How Sensitive Is Earth’s Climate to Carbon Dioxide Pollution?
A new study seeks to pin down how much global temperatures are likely to rise with a doubling of CO2 in the atmosphere compared to the pre-industrial era.
It’s one of great question marks remaining in climate change studies: How touchy is the Earth’s thermostat?
In scientific terms, that’s called “equilibrium climate sensitivity.” Roughly put, it’s how much the planet’s average temperature would go up if the amount of heat-trapping carbon dioxide in the atmosphere were to double. And with those levels already about halfway to that benchmark, it’s a figure that both researchers and policymakers want to have handy.
The most recent comprehensive report on climate change from the United Nations has a wide range of possibilities, estimating temperatures would go up somewhere between 1.5 degrees to 4.5 degrees Celsius (2.7 to 8 degrees Fahrenheit) if we doubled the share of CO2 that existed before the Industrial Revolution.
But a new study from British researchers says the range may be much narrower — and that may give the world a better chance of heading off the worst of the problem. The study uses variations in the year-to-year records of average temperatures to estimate a likely range of equilibrium at between 2.2 and 3.4°C over pre-industrial times.
Peter Cox, the study’s lead author, told Seeker the new estimate reduces the odds that current worst-case scenarios will come to pass — while also suggesting the best case isn’t likely to happen, either.
“We’ve ruled out the possibility that climate change isn’t significant enough to require action,” said Cox, a physicist and professor of climate system dynamics at the University of Exeter. “But also, our number for the uppermost likely limit is such that we’ve got time to meet the upper Paris limit … We’re in the sweet spot between ‘no action necessary’ and ‘It’s too late,’ but we haven’t got that much time.”
Cox and colleagues studied how much temperatures bounced around from year to year rather than follow the overall trend, which has been rising since the world started burning fossil fuels like coal and oil on a large scale.
“Imagine you’ve got a weak spring and you give it a flick. It will have large oscillations and they’ll be very slow,” he said. “But if you have a strong spring, there will be short oscillations and it’ll be very fast.” By feeding those variations into computer models of Earth’s climate to gauge the results under different scenarios, they found the models that involved less sensitivity were more likely to match the observational records.
Based on that, they estimated the chance of temperatures rising less than 1.5°C — the most optimistic goal of the 2015 Paris climate change agreement — at less than 3 percent. The odds of warming topping 4.5°C was less than 1 percent.
“If you rely on the trend for the sensitivity, then any changes in the trend changes your estimated sensitivity,” he said. “But if you take the trend out and just look at the variations, they don’t change that much. So we get a similar answer, which is good, because that’s what you’d expect if climate sensitivity is a real quantity.”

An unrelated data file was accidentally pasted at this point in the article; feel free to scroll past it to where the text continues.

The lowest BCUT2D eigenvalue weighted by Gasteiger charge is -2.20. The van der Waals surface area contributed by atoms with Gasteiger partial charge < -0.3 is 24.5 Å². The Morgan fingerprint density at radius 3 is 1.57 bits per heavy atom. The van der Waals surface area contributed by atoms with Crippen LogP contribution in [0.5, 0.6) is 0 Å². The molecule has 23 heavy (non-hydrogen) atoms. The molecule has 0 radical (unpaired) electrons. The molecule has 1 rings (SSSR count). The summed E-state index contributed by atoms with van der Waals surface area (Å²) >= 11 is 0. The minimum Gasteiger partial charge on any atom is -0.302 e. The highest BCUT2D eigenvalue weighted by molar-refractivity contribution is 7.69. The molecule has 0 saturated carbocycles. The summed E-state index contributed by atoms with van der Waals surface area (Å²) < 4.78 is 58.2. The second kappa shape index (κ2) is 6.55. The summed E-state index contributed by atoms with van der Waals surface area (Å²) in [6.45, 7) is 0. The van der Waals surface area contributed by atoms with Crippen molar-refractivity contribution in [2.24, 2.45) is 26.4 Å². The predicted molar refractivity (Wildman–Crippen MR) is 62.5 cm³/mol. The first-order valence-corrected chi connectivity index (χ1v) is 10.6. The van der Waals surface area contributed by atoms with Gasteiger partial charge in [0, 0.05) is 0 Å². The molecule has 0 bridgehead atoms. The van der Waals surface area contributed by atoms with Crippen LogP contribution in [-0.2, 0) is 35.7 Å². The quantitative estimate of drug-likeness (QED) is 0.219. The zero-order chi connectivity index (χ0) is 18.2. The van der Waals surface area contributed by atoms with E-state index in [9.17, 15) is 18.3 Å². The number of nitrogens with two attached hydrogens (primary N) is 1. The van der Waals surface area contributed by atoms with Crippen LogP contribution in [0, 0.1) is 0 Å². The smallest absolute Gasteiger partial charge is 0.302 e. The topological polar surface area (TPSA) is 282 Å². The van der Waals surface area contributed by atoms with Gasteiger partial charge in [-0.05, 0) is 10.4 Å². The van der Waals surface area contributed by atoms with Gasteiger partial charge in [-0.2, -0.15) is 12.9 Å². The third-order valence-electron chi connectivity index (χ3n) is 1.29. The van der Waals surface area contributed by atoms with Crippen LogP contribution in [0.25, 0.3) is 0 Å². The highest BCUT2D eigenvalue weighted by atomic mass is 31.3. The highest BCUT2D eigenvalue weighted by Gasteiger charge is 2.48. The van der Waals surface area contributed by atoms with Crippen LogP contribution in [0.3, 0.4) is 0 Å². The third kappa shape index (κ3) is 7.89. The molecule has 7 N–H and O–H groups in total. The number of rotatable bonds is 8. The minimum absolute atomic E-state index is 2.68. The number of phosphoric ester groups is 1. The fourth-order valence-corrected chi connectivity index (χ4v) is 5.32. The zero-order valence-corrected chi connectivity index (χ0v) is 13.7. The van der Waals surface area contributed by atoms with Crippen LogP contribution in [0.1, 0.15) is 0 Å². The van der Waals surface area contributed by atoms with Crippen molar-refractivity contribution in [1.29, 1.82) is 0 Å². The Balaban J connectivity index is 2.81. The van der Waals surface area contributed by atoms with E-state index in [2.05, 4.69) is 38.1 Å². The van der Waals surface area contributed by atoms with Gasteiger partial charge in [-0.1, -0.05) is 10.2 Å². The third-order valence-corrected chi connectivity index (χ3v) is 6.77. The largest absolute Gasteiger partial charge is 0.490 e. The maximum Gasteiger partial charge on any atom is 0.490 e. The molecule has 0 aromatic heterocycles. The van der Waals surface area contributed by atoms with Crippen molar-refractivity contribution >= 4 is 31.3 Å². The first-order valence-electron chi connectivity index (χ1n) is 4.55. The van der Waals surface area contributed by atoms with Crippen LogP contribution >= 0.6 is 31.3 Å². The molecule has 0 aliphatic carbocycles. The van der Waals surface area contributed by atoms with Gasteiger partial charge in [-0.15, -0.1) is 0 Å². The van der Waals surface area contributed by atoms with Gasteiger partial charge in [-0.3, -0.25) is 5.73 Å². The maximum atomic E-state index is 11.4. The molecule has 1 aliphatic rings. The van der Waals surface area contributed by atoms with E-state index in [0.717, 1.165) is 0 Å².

Cox and colleagues at Exeter and the UK’s Centre for Ecology and Hydrology published their findings Jan. 17 in the research journal Nature. In an accompanying commentary, University of Leeds climate scientist Piers Forster notes that a narrower range of responses to CO2 would boost the odds of hitting the 2-degree goal of the Paris climate change accord. Forster wrote that climate sensitivity has been “stubbornly uncertain,” making it a target for critics “who use it to suggest that the field as a whole is intrinsically unreliable.”
But Forster noted that the new findings “must be interpreted carefully.” Global average temperatures already are running about 1°C over pre-industrial times, science agencies reported last week. And even if countries meet their Paris pledges to cut carbon emissions, the world is likely to end up more than 3 degrees warmer by 2100, according to organizations that track those steps.
And a leading US researcher, Penn State atmospheric scientist Michael Mann, told Seeker the Cox study doesn’t properly capture the effects of other influences. Airborne particles thrown aloft by volcanoes or the waxing and waning of El Niño, the Pacific Ocean warming trend that turbocharged global temperatures in 2015 and 2016, can produce more complicated effects than some models can capture, he said. Meanwhile, a December paper in Nature that looked at how well computer models projected today’s conditions found the most accurate ones tended to be the ones that project more warming in the future.
“To the extent that we cannot rule out higher climate sensitivity, we cannot rule out high-cost scenarios and so-called tail risk — the risk that climate change impacts could be substantially worse than the prevailing central estimates,” said Mann, who has co-authored previous studies on the topic. “Tail risk, in turn, implies a far higher premium on policies aimed at rapid decarbonization of our economy.”
Cox acknowledged concerns that his method was “very simplistic,” but said he’s planning a follow-up study aimed at backing up his conclusions. And he noted that the 2.8-degree midpoint of his study’s range isn’t far from the 3-degree halfway mark of the IPCC’s estimates, which date back to the 1990s.
“We’re getting all sorts of interesting critiques that we’re dealing with,” he said. But he added, “What is clear is there is no sign of climate change slowing down. Quite the opposite.”